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Out Now: Frontiers in Civil Justice

We are happy and proud that our book Frontiers in Civil Justice: Privatisation, Monetisation and Digitisation (eds. Xandra Kramer, Jos Hoevenaars, Betül Kas and Erlis Themeli) has been published by Elgar. It is a volume evolving from the ERC project Building EU Civil Justice, and contains excellent chapters by many colleagues we have worked with in the past years.

The book studies three interrelated frontiers in civil justice from a European and national perspectives, combining theory with policy and insights from practice: the interplay between private and public justice, the digitization of justice, and litigation funding. These current topics are viewed against the backdrop of the requirements of effective access to justice and the overall goal of establishing a sustainable civil justice system in Europe.

The combined works take on a pan-European perspective and zoom in on several European jurisdictions, thereby providing a holistic exploration of current civil justice debates and frontiers. The book includes chapters dedicated to the interaction between public and private justice, the digitisation of both private dispute resolution and court litigation, including the rapid development and use of advanced forms of Artificial Intelligence, and the funding of justice, especially collective actions and settlements by means of private funding and common funds.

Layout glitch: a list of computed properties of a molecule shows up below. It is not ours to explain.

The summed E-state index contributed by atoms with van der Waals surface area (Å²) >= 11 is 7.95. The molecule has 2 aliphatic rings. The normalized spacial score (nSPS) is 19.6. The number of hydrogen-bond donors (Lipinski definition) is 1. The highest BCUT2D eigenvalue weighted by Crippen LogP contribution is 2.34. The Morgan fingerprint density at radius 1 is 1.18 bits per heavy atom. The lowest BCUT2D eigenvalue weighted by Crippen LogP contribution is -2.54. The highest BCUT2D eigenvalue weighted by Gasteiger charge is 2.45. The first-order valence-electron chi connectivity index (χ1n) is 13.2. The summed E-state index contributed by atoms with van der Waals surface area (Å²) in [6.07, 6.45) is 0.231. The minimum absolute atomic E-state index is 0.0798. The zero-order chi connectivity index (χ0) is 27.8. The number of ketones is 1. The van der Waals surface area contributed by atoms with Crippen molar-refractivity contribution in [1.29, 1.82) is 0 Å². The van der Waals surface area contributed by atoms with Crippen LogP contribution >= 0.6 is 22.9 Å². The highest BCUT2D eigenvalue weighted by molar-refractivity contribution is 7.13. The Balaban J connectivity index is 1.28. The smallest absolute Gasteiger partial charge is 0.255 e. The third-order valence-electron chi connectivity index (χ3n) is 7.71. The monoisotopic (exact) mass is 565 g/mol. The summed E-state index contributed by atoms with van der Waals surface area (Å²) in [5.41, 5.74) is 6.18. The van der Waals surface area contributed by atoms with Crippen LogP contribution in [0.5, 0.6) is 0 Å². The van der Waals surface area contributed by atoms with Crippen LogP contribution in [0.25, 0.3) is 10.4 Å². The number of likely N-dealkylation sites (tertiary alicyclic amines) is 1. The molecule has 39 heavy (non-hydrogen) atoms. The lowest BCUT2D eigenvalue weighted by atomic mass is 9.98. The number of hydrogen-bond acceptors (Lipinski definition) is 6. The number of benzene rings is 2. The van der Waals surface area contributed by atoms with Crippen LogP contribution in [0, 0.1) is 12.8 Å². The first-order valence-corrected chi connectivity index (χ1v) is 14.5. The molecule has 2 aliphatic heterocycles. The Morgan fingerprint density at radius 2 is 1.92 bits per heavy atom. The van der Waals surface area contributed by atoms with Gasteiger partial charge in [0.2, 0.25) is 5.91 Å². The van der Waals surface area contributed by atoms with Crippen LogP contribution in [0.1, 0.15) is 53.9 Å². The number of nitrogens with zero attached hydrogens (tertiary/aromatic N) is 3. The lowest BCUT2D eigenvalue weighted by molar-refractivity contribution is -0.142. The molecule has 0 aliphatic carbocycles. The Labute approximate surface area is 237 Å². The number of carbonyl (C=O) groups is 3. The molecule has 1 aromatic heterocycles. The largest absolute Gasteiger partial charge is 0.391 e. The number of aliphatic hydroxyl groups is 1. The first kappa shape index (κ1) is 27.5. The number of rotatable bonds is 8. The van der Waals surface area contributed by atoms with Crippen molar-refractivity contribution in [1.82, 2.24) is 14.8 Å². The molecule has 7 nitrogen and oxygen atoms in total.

The book can be ordered here. The first Introductory chapter is open access available on the EE website.

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Published: November 30, 2021

From December 2021 – June 2022, the team of the Vici project ‘Affordable Access to Justice’ at Erasmus School of Law organizes an online seminar series dedicated to Trends and Challenges in Costs and Funding of Civil Justice.

First session: Access to Justice and Costs and Funding of Civil Litigation

On 15 December 2021, the series kicked off with a general session that will address several topics of access to justice and costs and funding, including collective redress and costs reforms, and presented a present a Law & Economics perspective.This first session was combined with the launch of the book New Pathways to Civil Justice in Europe (Springer, 2021) that resulted from an earlier conference organized by the ERC project team.

Judith Resnik (Yale University) who authored the concluding chapter (available open access), among others, discussed the question from which perspective to understand the civil legal system so as to make judgments about whether a system is just or unjust.

Ianika Tzankova (Tilburg University) focused on access to justice against the background of trends in global dispute resolution where big players are shaping the future, and the funding of litigation.

John Sorabji (University College London) zoomed in on developments in costs and funding of civil justice, including the move to recoverable fees, the upcoming review of the Jackson costs reform and funding of representative actions.

Louis Visscher (Erasmus School of Law) presented a Law & Economics perspective on costs and funding, including rational apathy, risk aversion and agency problems.

The seminar was introduced and moderated by Xandra Kramer, PI of the Vici and ERC projects at Erasmus School of Law.